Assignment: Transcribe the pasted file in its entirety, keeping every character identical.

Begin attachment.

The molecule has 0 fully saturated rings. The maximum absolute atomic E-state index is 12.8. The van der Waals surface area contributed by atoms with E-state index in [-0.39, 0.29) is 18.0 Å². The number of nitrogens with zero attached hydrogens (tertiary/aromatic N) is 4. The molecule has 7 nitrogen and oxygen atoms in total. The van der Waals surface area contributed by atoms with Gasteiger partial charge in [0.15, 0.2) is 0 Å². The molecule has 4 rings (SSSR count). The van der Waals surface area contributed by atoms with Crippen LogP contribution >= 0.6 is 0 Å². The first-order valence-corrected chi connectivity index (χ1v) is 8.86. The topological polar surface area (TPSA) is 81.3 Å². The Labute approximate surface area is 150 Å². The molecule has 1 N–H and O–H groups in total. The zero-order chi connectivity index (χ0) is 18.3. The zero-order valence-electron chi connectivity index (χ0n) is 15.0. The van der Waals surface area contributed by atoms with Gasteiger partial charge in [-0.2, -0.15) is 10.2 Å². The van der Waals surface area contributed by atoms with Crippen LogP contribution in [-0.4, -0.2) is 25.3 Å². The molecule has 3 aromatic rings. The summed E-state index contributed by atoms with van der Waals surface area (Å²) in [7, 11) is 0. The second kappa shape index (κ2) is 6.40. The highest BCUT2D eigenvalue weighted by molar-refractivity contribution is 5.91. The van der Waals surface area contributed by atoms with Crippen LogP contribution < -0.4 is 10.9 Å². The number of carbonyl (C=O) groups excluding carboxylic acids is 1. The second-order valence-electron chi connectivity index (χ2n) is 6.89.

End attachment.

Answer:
The molecule has 0 fully saturated rings. The maximum absolute atomic E-state index is 12.8. The van der Waals surface area contributed by atoms with E-state index in [-0.39, 0.29) is 18.0 Å². The number of nitrogens with zero attached hydrogens (tertiary/aromatic N) is 4. The molecule has 7 nitrogen and oxygen atoms in total. The van der Waals surface area contributed by atoms with Gasteiger partial charge in [0.15, 0.2) is 0 Å². The molecule has 4 rings (SSSR count). The van der Waals surface area contributed by atoms with Crippen LogP contribution >= 0.6 is 0 Å². The first-order valence-corrected chi connectivity index (χ1v) is 8.86. The topological polar surface area (TPSA) is 81.3 Å². The Labute approximate surface area is 150 Å². The molecule has 1 N–H and O–H groups in total. The zero-order chi connectivity index (χ0) is 18.3. The zero-order valence-electron chi connectivity index (χ0n) is 15.0. The van der Waals surface area contributed by atoms with Gasteiger partial charge in [-0.2, -0.15) is 10.2 Å². The van der Waals surface area contributed by atoms with Crippen LogP contribution in [-0.4, -0.2) is 25.3 Å². The molecule has 3 aromatic rings. The summed E-state index contributed by atoms with van der Waals surface area (Å²) in [7, 11) is 0. The second kappa shape index (κ2) is 6.40. The highest BCUT2D eigenvalue weighted by molar-refractivity contribution is 5.91. The van der Waals surface area contributed by atoms with Crippen LogP contribution < -0.4 is 10.9 Å². The number of carbonyl (C=O) groups excluding carboxylic acids is 1. The second-order valence-electron chi connectivity index (χ2n) is 6.89.